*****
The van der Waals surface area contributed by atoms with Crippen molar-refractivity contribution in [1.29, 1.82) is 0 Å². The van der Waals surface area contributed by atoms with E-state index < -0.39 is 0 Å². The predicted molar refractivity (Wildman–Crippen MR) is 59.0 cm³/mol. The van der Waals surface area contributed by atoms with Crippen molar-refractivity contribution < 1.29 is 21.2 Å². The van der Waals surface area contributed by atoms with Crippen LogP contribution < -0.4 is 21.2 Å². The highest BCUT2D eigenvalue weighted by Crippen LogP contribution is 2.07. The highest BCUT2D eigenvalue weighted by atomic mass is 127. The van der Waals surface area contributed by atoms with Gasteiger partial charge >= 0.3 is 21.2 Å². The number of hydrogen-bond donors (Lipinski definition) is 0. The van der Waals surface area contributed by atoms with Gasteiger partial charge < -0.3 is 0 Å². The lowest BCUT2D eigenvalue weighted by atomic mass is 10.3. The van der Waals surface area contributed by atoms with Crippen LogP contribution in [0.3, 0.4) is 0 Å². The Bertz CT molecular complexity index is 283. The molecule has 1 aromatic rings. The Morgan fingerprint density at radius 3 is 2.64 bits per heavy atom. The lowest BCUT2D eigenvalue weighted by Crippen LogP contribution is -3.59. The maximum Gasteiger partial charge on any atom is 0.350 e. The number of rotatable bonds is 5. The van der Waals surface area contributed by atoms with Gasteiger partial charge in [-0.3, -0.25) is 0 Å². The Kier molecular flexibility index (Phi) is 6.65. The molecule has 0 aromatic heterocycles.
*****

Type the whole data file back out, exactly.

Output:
The van der Waals surface area contributed by atoms with Crippen molar-refractivity contribution in [1.29, 1.82) is 0 Å². The van der Waals surface area contributed by atoms with E-state index < -0.39 is 0 Å². The predicted molar refractivity (Wildman–Crippen MR) is 59.0 cm³/mol. The van der Waals surface area contributed by atoms with Crippen molar-refractivity contribution < 1.29 is 21.2 Å². The van der Waals surface area contributed by atoms with Crippen LogP contribution < -0.4 is 21.2 Å². The highest BCUT2D eigenvalue weighted by Crippen LogP contribution is 2.07. The highest BCUT2D eigenvalue weighted by atomic mass is 127. The van der Waals surface area contributed by atoms with Gasteiger partial charge >= 0.3 is 21.2 Å². The number of hydrogen-bond donors (Lipinski definition) is 0. The van der Waals surface area contributed by atoms with Gasteiger partial charge < -0.3 is 0 Å². The lowest BCUT2D eigenvalue weighted by atomic mass is 10.3. The van der Waals surface area contributed by atoms with Crippen LogP contribution in [0.3, 0.4) is 0 Å². The Bertz CT molecular complexity index is 283. The molecule has 1 aromatic rings. The Morgan fingerprint density at radius 3 is 2.64 bits per heavy atom. The lowest BCUT2D eigenvalue weighted by Crippen LogP contribution is -3.59. The maximum Gasteiger partial charge on any atom is 0.350 e. The number of rotatable bonds is 5. The van der Waals surface area contributed by atoms with Gasteiger partial charge in [-0.3, -0.25) is 0 Å². The Kier molecular flexibility index (Phi) is 6.65. The molecule has 0 aromatic heterocycles.